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Internet Critics Name 'Citizen Kane' the Greatest Movie of All Time

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by Matt Singer
May 8, 2012 5:25 PM
4 Comments
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"Citizen Kane."
"Citizen Kane."

Film nerds eagerly awaiting the latest edition of Sight & Sound's once-a-decade Greatest Films Poll can help pass the time until its impending release with Film School Rejects' spinoff poll, "The Greatest Movies of All Time (According to the Internet)." As the title suggests, FSR asked 37 online critics (along with four filmmakers), none of whom have been invited to participate in Sight & Sound's poll, to name the greatest films ever made. According to Rejects' Cole Abaius, the site deliberately provided no guidance to its respondents on how to formulate their picks; whether "greatest" meant "objective best" or "subjective favorites" was left entirely up to each voter. The results are similar to the Sight & Sound list in some ways, different in other ways, and interesting in all ways. Here's the top ten (for more detailed results, the list of runners up, and individual ballots, click the link below):

Film School Rejects' Greatest Movies of All Time (According to the Internet):

1. "Citizen Kane"
2. "Star Wars: Episode V – The Empire Strikes Back"
3. "The Godfather"
4. "Raiders of the Lost Ark"
5. "Casablanca"
6. "8 1/2"
7. "Back to the Future"
8. "2001: A Space Odyssey"
9. "Bicycle Thieves"
10. "Vertigo"

And just for sake of comparison, here's the last Sight & Sound list from 2002:

1. "Citizen Kane"
2. "Vertigo"
3. "The Rules of the Game"
4. "The Godfather Parts I and II"
5. "Tokyo Story"

6. "2001: A Space Odyssey"
7. "Battleship Potemkin" (tie)
7. "Sunrise" (tie)
9. "8 1/2"
10. "Singin' in the Rain"

Half of the lists overlap, with "The Godfather" (or at least "Part I" of "The Godfather"), "2001," "8 1/2," and "Vertigo" appearing on both lists, and "Citizen Kane" taking the top spot on both. FSR's list replaces "The Rules of the Game," "Tokyo Story," "Battleship Potemkin," "Sunrise," and "Singin' in the Rain" with "The Empire Strikes Back," "Raiders of the Lost Ark," "Casablanca," "Back to the Future," and "Bicycle Thieves." Those new results are an almost exact inversion of the old ones: four American titles and one foreign film replace three foreign ones and one silent film by a foreign director and one American title. Interestingly, "Bicycle Thieves," #9 on FSR's list, actually topped the very first Sight & Sound poll in 1952.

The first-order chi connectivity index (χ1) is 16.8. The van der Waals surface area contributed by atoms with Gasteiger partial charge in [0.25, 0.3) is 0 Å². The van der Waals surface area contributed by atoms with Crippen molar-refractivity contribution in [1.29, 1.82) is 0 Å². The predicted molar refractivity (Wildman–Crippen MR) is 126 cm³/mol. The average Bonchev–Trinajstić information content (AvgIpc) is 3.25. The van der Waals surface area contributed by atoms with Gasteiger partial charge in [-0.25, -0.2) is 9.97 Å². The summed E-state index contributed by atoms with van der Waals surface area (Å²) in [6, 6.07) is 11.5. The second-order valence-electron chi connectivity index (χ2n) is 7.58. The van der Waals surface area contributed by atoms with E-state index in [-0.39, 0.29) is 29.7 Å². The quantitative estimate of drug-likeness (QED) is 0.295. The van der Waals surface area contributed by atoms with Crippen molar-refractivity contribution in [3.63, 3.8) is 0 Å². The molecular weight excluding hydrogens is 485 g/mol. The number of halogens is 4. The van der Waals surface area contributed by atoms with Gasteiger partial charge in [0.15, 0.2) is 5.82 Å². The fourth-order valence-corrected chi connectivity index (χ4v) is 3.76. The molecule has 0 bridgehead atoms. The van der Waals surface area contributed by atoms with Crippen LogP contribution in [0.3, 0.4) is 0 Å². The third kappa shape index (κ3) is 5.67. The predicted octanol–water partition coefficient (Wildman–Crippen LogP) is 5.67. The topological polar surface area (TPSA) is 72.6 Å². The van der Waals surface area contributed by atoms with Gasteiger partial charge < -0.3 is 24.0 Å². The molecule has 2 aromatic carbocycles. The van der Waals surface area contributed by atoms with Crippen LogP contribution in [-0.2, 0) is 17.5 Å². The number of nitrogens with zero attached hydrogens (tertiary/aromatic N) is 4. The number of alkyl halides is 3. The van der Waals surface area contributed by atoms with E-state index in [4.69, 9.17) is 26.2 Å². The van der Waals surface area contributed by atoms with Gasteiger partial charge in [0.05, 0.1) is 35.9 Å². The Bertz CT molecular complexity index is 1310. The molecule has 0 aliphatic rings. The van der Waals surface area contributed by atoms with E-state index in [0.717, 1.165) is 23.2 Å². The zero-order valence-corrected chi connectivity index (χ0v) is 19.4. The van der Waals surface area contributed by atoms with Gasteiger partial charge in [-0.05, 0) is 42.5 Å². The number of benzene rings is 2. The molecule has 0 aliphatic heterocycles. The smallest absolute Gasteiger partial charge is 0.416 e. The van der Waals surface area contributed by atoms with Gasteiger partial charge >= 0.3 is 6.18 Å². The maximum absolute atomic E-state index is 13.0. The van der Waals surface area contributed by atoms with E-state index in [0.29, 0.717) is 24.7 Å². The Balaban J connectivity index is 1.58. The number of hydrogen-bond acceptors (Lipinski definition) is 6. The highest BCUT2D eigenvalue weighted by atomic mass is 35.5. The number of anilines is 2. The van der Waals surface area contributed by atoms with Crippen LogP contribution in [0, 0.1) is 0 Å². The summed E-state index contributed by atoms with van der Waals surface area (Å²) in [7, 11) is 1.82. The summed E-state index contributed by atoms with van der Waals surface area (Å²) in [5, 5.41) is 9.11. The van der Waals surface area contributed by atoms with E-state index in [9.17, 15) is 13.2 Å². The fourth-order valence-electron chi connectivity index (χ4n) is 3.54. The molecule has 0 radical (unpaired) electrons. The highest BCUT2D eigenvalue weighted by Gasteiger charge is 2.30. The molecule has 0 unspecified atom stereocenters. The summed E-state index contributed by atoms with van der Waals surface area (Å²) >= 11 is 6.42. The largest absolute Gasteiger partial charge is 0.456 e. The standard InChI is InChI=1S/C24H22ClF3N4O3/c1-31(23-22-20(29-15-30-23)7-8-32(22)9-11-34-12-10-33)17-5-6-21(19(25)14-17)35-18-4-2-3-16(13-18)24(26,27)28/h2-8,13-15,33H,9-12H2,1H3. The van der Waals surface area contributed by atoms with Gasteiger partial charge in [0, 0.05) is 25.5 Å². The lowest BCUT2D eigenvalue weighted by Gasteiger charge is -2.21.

It may not be entirely fair comparing brand new results with ten year old ones, since it's very possible that Sight & Sound's upcoming poll may reflect some of the generational taste changes expressed in FSR's. But for now, the difference in lists is intriguing. The average year of release of the ten films in Sight & Sound's 2002 poll was 1949 (or 1949.9 if we want to be technical). The average year of release of the ten films on Film School Rejects' list is 1963 (or 1963.8), a difference of fourteen years. The most recent film in Sight & Sound's poll is 1974's "The Godfather Part II;" the most recent in Film School Rejects' is 1985's "Back to the Future." There are no silent films on FSR's list; there are two on Sight & Sound's. There are two foreign films in FSR's poll; there are four in Sight & Sound's (five if you count "Sunrise" from transplanted German director F.W. Murnau).

What does it all mean? It means these are the films that 41 people picked as the best of all time, using whatever criteria they felt like. It might be an indication of a sea change in film criticism and cinephilia in general, or it could just represent the taste of one particular website and its associates (of 41 ballots were cast, 17 of them belonged to Film School Rejects writers). But whatever else it means on a larger scale, it means that you've got an article to pore over and obsess about and comment on and compare to your own taste. And who doesn't love that?

Read more of Film School Rejects' "The 10 Greatest Movies of All Time (According to the Internet)."

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More: Sight & Sound Film Poll, Citizen Kane

4 Comments

  • Frank | May 10, 2012 12:21 AMReply

    Overall, those FSR lists border on embarrassing on the individual level, though less so if they would have just called them "our personal favorites."

  • MDL | May 8, 2012 8:25 PMReply

    The rise of fan-boy culture. For better of worse. You decide.

  • Cole Abaius | May 9, 2012 4:05 AM

    That seems to be too easy a dismissal, and this list at least points to a kind of broad literacy. Plus, if you're calling Empire and Raiders part of fanboy culture, you're forgetting that they're not niche movies beloved by a cult of basement-dwellers; they're phenomenal parts of larger, internationally known franchises that have become icons after tens of millions of people saw and loved them. They're also important to the history of filmmaking - particularly in the rise of the blockbuster era, and there's also the influential nature of both.

  • Cole Abaius | May 8, 2012 5:39 PMReply

    A solid ending point. As their overlord, I have greater access to FSR writers, but it's also important to note that many of them write for other sites as well. In fact, most of them.

    Here seems like the best possible forum to admit that I got actively excited watching the scoreboard change as new lists came in. Watching one film rise in the ranks while others were passed by. Seeing something go from #5 to #15 as the tide changed. It was actually sort of thrilling. Please ridicule me.

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